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How will Rep. Runbeck's proposed property tax freeze plan fit with 'all-cuts' budget?

It’s unclear how a Republican proposal to freeze local property taxes at 2010 levels will square with the expected GOP “all-cuts” budget bill that will be unveiled next month.

Democrats have long argued that Local Government Aid cuts -- which were included in a previous GOP bill that aimed to tackle about one-sixth of Minnesota’s $6.2 billion projected budget deficit -- will result in a big increase in property tax levies by county and city boards.

For that reason, Gov. Mark Dayton’s budget proposal, released earlier this month, would hold LGA harmless from cuts.

But Rep. Linda Runbeck, House Property and Local Tax Committee chairwoman, has put forward legislation calling for a two-year moratorium on property tax increases that embodies the Republican response to DFL complaints: Local governments should live within their means and only provide core services.

To the GOP, that means property tax hikes are unnecessary.

“I’m not really convinced we’ve really reached a point where government is streamlined,” Runbeck said.

“Tell us you need money and we’ll just give it to you,” Runbeck said sarcastically of the state’s traditional stance on LGA funding.

But a train of county advocacy organization representatives Thursday testified before Runbeck’s committee, which heard her proposal for the first time.

“This is the sort of micromanagement that city officials hate,” said Minnesota Inter-County Association Executive Director Keith Carlson.

Advocates painted a picture of frugal city and county boards. They said many of Minnesota’s local governments froze or cut property taxes this year, and others raised levies by less than 5 percent.

Because many local governments didn’t raise levies to the state maximum for 2011, the bill would penalize cities that chose to spare residents with lower taxes, they said.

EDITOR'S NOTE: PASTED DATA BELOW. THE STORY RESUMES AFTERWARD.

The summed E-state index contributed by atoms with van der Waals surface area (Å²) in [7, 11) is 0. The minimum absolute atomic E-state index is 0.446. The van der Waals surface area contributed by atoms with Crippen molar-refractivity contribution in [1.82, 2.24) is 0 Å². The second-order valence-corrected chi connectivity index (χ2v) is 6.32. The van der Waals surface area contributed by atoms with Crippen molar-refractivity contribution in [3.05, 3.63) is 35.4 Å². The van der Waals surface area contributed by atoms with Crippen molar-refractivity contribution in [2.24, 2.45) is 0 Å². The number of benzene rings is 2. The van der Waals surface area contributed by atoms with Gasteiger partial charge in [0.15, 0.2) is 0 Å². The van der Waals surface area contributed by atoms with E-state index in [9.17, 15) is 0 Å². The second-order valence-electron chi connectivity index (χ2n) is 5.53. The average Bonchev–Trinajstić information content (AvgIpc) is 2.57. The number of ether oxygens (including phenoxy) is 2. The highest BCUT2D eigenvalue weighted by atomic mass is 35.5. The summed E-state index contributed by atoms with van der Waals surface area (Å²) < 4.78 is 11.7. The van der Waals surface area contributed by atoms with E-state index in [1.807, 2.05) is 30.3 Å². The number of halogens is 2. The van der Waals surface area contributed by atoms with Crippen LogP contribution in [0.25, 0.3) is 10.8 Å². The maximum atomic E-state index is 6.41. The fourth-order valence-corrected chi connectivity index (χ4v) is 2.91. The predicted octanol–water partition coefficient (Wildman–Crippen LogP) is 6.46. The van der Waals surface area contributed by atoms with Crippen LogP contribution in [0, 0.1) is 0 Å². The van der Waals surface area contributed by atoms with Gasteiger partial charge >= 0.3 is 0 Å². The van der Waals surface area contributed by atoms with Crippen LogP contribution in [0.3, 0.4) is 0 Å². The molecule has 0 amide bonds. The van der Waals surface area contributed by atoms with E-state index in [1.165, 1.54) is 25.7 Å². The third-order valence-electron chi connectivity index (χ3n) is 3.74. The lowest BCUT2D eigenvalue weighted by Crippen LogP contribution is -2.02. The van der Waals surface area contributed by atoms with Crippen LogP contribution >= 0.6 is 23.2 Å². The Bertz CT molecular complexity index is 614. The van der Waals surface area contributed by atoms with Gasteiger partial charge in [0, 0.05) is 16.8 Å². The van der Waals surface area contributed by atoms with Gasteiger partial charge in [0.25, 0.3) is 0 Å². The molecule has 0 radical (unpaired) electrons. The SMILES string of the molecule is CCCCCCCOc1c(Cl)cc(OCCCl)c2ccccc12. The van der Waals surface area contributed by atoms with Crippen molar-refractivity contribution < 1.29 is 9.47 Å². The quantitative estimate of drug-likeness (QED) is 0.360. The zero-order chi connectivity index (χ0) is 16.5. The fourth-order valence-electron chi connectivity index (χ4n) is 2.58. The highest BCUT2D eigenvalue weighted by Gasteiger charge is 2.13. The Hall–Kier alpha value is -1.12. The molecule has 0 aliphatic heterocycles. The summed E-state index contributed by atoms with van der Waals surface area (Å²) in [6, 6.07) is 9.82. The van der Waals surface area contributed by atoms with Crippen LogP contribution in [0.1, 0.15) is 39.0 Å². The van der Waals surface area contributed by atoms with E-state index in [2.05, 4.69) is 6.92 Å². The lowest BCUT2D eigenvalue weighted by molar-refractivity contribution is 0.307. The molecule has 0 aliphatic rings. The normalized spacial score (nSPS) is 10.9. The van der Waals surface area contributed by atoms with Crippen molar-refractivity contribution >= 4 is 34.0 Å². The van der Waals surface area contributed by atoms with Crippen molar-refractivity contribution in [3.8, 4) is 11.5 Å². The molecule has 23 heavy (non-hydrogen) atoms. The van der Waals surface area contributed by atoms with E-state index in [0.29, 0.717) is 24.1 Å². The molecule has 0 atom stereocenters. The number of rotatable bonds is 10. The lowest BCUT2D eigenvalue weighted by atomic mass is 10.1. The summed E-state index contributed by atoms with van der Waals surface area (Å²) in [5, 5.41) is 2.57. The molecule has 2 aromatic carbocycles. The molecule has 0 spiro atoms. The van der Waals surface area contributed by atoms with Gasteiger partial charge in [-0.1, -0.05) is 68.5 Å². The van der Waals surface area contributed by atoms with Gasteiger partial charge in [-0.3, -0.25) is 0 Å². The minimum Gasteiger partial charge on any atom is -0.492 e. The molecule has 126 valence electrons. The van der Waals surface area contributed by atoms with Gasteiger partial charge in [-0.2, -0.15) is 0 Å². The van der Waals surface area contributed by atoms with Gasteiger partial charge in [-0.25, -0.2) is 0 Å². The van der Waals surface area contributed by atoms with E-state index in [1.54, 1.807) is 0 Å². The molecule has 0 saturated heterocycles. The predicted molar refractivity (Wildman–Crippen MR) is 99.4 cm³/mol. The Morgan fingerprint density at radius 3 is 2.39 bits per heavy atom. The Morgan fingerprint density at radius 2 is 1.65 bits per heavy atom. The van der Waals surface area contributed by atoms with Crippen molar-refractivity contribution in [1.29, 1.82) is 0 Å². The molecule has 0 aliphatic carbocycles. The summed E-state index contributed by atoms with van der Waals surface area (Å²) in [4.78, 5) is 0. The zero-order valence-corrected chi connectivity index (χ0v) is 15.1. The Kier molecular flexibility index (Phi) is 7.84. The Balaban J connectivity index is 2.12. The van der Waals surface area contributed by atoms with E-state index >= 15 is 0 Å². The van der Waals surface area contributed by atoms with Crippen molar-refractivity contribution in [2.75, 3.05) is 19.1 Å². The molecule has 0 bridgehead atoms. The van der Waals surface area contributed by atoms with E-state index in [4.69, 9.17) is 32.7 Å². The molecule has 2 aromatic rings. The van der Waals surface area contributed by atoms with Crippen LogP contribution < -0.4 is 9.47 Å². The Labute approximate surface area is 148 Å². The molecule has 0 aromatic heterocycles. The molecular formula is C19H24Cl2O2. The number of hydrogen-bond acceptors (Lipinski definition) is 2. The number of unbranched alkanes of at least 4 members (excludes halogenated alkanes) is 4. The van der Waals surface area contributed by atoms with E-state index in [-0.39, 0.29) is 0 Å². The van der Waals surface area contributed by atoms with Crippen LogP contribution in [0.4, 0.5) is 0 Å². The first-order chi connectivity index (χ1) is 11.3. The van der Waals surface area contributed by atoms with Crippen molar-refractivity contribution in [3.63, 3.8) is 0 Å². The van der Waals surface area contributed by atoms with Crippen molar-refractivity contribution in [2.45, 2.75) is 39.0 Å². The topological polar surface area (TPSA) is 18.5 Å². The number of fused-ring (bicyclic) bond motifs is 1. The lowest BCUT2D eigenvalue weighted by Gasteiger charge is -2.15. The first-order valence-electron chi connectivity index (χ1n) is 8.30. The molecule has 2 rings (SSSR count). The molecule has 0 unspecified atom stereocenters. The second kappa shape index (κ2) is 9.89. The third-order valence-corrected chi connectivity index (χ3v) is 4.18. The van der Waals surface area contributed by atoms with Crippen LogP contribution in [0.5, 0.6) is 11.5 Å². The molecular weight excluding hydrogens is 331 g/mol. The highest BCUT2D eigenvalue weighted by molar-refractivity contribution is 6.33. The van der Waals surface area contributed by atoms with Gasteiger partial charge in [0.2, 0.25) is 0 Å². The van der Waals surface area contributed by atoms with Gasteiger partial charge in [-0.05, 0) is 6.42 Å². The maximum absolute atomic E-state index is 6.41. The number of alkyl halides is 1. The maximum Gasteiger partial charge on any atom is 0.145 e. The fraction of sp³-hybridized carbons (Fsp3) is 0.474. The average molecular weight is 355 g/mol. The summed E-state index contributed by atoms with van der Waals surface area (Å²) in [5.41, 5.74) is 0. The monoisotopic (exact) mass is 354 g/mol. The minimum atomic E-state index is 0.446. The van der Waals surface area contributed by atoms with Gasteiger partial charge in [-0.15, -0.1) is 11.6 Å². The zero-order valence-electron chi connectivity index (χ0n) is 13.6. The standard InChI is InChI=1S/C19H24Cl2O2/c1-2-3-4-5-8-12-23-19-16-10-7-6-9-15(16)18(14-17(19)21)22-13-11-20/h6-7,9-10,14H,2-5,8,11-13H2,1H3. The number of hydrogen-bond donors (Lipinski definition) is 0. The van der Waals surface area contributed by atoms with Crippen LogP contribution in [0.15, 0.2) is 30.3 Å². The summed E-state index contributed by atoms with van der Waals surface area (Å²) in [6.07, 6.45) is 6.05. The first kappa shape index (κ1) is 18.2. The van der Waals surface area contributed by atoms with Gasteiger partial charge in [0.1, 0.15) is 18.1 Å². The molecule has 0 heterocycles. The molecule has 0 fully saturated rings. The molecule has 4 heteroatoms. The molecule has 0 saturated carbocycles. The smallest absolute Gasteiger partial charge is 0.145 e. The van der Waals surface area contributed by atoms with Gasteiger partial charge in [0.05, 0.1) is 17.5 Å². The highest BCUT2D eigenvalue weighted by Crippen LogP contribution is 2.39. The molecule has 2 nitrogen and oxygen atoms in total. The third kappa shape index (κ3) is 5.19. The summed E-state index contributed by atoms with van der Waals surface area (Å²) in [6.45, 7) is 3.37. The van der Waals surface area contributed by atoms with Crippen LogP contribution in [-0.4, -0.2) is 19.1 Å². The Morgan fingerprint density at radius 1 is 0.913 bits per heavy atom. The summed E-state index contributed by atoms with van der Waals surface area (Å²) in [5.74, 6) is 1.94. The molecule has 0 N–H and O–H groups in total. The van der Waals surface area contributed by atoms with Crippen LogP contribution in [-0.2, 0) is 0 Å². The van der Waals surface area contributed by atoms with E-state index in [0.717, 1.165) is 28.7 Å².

But Runbeck’s proposal carries a weighty number for Republicans: The bill would shield Minnesotans from roughly $240 million in projected property tax increases over the next biennium, according to House research.

Cities are trying to “protect their turf and their little pot of money,” Runbeck said of local government advocates, including representatives for sheriff’s and fire departments.

For flexibility, the bill provides certain exceptions to the freeze. If an additional levy is put on a ballot or if a city needs more money for a bonding project started before June, they have the option to raise property taxes.

Runbeck said the Republican leadership is aware of her proposal but that she hasn’t discussed it with the Dayton administration.

Rep. Mary Liz Holberg, chairwoman of the House Ways and Means Committee, said a Republican budget bill would surface in the coming weeks. Because of the current fluidity of her bill, Runbeck wasn’t sure what the budget bill’s impact would be on her proposal.

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Comments (4)

So, my GOP friends, how does this proposal square with your stated ideal of keeping local decisions local? Since when is it okay for the Statehouse to tell local governments how much money they can raise and how to spend it? Doesn't this take away the power of local citizens to use the democratic process to determine how things are managed in their localities? Isn't this the same kind of "power grab" we always hear about from you when the shoe is on the other foot? Looking forward to hearing from you.

So much for local control. Nothing demonstrates the Republican agenda of dismantling government as well at these kinds of proposals. It's taken them 30 years to get here, but they can cram small government down your throat.

All this to save the richest Minnasotans from a progressive income tax and "starve the beast" in preparation for privitization.

Thank the churchs and their voters for the service to the rich. So much for Christ-like behavior.

Cities and counties forced to hold the line on costs
and services? How about that as a job creation strategy?
Potholes in the streets and and highways don't get fixed,
get bigger and bigger. Drivers have to replace tires,
axles, CV joints, front end alignments; good for the
economy! And the cost gets shifted to the end-user as
usual! Oh wait. Fuel prices are on the way up, people
may drive less, and this won't work with a dramatic
decrease on the wear and tear on our roads as we change
our behavior to be more low impact bike/pedestrian